Together, we asked questions on how to meaningfully activate a cultural brand in the digital realm and rally a community to secure financial support through a time of uncertainty for the foundation and their tenants alike.
4. Connectivity is the key to stability and growth.
Throughout the ‘Creative State 2025’ strategy, the government has identified creative neighbourhoods and ecosystems as the principal model to foster organic connection, safe and affordable and accessible spaces, consistent pipelines of creative talent, and pathways between education, independent practice and institutional environments.
Investment will focus on the development and capacity building of existing creative communities and ecosystems, along with the continued support of state-owned institutions as cornerstones of creative employment and community connection. Victorian NGOs will also be incentivised to engage with these creative ecosystems.
At a macro level, connection will be further fostered between creative hubs, linking Victoria’s four UNESCO Creative Cities: Ballarat, Bendigo, Geelong and Melbourne.
Our friends at Ethical Property have long been championing the societal benefit of creative ecosystems and impact neighbourhoods, and we look forward to seeing the role that they will no doubt play in bringing Creative Victoria’s aspiration into reality.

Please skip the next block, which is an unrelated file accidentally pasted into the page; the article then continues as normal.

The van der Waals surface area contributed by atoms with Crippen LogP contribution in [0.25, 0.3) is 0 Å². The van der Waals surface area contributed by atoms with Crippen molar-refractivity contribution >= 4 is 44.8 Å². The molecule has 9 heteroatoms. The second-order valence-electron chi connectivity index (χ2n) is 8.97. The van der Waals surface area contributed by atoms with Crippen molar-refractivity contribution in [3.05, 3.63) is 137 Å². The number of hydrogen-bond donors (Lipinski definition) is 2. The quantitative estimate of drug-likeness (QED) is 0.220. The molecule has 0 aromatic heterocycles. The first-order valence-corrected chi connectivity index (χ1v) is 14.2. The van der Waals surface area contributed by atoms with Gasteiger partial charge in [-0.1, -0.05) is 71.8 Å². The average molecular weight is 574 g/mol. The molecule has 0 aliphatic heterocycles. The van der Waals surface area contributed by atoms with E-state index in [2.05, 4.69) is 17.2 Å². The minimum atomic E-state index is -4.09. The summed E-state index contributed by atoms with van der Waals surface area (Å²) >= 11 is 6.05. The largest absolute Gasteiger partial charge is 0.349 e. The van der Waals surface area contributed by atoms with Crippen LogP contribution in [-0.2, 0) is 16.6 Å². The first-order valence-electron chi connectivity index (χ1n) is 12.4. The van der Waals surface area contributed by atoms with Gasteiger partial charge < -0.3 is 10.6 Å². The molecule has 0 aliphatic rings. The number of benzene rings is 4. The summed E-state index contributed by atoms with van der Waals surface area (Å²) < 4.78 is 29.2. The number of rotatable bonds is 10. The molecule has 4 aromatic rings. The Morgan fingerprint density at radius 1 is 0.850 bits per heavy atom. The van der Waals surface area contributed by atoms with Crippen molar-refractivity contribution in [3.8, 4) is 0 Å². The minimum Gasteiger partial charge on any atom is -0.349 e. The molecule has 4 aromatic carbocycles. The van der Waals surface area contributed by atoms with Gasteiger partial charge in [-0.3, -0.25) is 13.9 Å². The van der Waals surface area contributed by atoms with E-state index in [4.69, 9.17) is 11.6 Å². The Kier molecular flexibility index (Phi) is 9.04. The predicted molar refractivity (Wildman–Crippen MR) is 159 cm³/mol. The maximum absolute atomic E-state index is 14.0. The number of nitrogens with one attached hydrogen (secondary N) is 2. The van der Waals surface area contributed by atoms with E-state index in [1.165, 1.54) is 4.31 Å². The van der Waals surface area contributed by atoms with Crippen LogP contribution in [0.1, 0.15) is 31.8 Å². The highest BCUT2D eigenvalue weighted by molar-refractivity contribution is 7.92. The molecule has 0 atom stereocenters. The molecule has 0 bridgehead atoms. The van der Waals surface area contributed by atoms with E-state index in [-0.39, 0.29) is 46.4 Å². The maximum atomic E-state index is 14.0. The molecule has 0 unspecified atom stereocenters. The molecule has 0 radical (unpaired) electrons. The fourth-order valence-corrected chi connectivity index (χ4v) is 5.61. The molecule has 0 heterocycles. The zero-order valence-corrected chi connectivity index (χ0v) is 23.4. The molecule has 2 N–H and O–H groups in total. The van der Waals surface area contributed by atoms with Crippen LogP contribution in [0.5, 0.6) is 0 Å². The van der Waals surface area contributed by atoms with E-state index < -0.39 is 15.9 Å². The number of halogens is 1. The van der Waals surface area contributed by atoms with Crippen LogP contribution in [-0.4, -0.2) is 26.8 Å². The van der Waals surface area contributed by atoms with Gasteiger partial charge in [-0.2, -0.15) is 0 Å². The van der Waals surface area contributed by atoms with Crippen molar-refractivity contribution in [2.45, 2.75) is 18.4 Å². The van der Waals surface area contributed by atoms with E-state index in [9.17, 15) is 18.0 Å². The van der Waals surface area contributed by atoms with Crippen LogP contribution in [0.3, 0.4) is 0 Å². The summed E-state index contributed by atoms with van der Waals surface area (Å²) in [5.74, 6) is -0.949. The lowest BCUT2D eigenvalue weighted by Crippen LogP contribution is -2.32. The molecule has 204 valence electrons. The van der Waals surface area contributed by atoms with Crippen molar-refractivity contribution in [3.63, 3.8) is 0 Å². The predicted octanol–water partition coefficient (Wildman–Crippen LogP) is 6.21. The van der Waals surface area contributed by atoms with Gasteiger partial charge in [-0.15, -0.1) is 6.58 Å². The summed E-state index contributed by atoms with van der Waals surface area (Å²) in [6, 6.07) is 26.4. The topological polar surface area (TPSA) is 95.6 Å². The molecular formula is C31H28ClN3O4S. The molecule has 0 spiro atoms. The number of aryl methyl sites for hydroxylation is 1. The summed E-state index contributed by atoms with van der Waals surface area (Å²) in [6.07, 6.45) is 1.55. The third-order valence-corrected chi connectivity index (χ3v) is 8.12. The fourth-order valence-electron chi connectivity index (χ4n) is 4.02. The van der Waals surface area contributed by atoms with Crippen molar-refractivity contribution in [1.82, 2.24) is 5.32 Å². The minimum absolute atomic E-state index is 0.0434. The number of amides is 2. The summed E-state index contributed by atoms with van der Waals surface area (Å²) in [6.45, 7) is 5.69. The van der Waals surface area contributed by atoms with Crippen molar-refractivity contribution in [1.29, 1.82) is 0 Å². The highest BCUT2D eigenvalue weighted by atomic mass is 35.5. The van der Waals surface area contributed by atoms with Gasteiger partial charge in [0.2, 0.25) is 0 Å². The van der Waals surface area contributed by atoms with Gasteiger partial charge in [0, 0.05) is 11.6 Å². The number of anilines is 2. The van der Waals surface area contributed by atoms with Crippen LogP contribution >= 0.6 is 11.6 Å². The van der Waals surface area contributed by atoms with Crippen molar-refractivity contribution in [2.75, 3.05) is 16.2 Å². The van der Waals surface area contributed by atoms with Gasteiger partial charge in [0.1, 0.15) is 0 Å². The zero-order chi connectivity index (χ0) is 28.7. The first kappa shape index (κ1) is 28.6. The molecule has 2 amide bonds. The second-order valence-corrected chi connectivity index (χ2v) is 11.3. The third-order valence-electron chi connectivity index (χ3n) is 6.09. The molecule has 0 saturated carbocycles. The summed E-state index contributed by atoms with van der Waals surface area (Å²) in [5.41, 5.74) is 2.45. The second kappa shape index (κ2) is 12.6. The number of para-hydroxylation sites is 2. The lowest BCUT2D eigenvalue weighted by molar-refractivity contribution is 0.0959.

5. Sharing the wealth.
A deserving morsel to round out our ‘top five’ takes the form of a closing addendum to the strategy. It is a commitment to transparency and knowledge sharing throughout the lifespan of the strategy. As Creative Victoria measures the impact of key activities, programs and investments, they intend to make this data visible to the sector.
The value of audience behaviour and insights, program benchmarking, best practice and learning across discipline and context will be invaluable to those practitioners, companies, precincts and institutions navigating a new landscape. Hoping to do so with empathy, inclusivity and equity.
Our work for Victoria’s creative and cultural practice, places and spaces, such as Abbotsford Convent, Federation Square, Chunky Move and the Art Gallery of Ballarat has provided us with a wealth of research and benchmarking data from which to draw on.